The health and well-being of our flock is always important, but never more so than during gestation, beginning during breeding in the fall and extending to nearly April 1 when our last ewes deliver their lambs. Each ewe is pregnant for about 150 days, and toward the end she can carry up to about 45 pounds of lambs plus lots of fluid and other supporting tissues. It is amazing how much some of these ewes carry!
During this period, the nutrition our ewes receive is reflected not only in the health of the ewes but also in the lambs they eventually produce. I’m sure you’ve heard the saying “You are what you eat.” Well, our sheep are also a reflection of what they eat and the nutrition they get through the year, particularly during gestation.
The first trimester—during the tail end of breeding and the period just after—is an important time for good nutrition because this is the time when all of the support structures for the pregnancy are composed. Good nutrition means good placental growth, and it also makes sure the needed building blocks are present for those early systems to form (including brain growth and the rest of the central nervous system, for example). The ewes don’t need much more than their maintenance ration – but this is not a time to reduce their intake or to feed poor-quality hay. We usually let them continue to graze our fields while we provide high-quality hay in the barns. That way, as the pastures drop in nutrition after the ground freezes, the ewes have another source of feed available.
The second trimester brings much differentiation in the cells of the fetus, and the various body systems are formed. By the beginning of the second trimester, most of the primary wool follicles are in place – these are the coarser fleece fibers. The groundwork for the lateral and secondary follicles is laid between days 60 and 100, encompassing most of the second trimester. This means that poor nutrition during this time can reduce the number of follicles that will produce finer fibers, resulting in less wool and coarser wool for the lifetime of the sheep. In order for a sheep to produce the quantity and quality of wool that it is genetically programmed to produce, all of these genetically programmed follicles must be present – and that means good nutrition is essential during this critical time, as well as in the months after birth when these follicles mature.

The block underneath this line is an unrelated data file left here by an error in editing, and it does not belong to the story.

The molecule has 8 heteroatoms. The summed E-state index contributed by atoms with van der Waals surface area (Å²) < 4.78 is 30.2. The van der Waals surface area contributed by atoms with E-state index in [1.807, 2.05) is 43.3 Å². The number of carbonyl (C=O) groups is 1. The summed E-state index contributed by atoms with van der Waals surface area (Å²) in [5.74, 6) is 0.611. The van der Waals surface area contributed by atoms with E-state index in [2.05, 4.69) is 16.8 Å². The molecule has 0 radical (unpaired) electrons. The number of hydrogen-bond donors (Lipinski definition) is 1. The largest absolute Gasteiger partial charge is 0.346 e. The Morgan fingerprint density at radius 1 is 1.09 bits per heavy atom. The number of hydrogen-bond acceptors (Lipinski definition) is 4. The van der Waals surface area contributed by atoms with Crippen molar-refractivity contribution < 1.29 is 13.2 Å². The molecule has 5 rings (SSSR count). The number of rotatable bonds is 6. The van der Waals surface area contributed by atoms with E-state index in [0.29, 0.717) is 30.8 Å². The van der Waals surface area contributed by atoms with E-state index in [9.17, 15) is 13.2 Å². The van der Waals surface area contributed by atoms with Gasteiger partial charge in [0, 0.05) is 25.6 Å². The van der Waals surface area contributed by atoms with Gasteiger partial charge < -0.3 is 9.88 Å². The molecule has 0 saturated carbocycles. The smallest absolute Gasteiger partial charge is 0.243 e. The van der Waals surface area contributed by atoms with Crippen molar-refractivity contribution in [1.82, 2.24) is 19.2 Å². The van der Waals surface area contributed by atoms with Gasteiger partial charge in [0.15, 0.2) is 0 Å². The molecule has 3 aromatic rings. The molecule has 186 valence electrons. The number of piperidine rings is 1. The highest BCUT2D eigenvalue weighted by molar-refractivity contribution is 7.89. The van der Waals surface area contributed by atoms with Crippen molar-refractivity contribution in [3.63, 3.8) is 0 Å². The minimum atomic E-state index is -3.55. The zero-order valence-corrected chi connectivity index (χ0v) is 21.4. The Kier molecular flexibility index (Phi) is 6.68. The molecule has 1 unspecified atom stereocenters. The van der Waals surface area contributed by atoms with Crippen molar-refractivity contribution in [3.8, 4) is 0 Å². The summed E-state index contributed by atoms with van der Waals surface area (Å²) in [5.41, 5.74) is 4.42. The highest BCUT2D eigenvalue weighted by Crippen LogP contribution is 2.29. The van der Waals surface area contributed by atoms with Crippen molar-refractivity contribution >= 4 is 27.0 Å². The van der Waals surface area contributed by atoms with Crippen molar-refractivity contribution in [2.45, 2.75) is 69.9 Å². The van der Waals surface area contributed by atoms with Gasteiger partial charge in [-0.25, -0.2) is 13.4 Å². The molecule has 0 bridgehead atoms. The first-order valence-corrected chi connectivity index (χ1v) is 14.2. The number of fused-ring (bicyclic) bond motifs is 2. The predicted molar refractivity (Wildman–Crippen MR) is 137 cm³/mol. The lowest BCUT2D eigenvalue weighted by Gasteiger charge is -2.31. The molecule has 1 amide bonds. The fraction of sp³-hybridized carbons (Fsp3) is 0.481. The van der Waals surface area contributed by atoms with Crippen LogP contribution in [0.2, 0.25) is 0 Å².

Seventy percent of fetal growth occurs in the last trimester, from days 100-150. If the ewe is carrying large twins or triplets (or more!), her rumen or fermentation stomach takes up less and less space as her lambs rapidly grow. The bottom line is that she can no longer eat enough hay to meet her own needs and those of her lambs, so this is the time to consider more nutrient-rich feeds like a grain blend. If a ewe begins to burn her own internal fat in order to supply the needed calories, she can develop pregnancy toxemia (ketosis), which often results in a bad outcome for both the ewe and her lambs.
As part of our feeding regimen, we provide our high-nutrition group (those ewe lambs who are bred and those adults carrying triplets or more) with alfalfa hay during the last half of their pregnancies and a high-energy grain blend during the last trimester. At the start of every new year, we put out a protein block (18% protein), allowing free access until their lambs are weaned in late spring. Yesterday I put one of those blocks out for the high-nutrition group, and the crush of sheep to get to it was unbelievable!
I know from experience that the ewes really like the protein block, but this year’s reaction surprised me a bit. Not only did the ewes crowd around the block, but they were crawling over each other as they tried to get to it, something that hasn’t been quite so obvious before. As I thought about it, I suspected that it might be due to the fact that this year our first one-third or so of the alfalfa hay is a mixed grass/alfalfa blend rather than straight alfalfa. We use alfalfa because it is higher in protein, so this year’s bales to date have been lower in protein than our usual ration at this time of year. We are just about to start in on the pure alfalfa bales for the rest of the season.
I can’t help but wonder whether this year’s crush to get to the protein block reflects the lower protein levels they have gotten so far in their hay and their desire to raise those levels via the block. I don’t know. What I do know is that the ewes in the high-nutrition group spent about an hour yesterday eating bits off the block in two tiers: the bigger adult ewes carrying three or four fetuses ate standing while the bred ewe lambs (soon to be yearlings) crawled under them and ate from between their legs. I’m not sure how long this two-tier system lasted, but I checked back a couple of times, so it went on for a while! Thankfully, by today the crush has ended and things seem to be back to normal!
Happy New Year!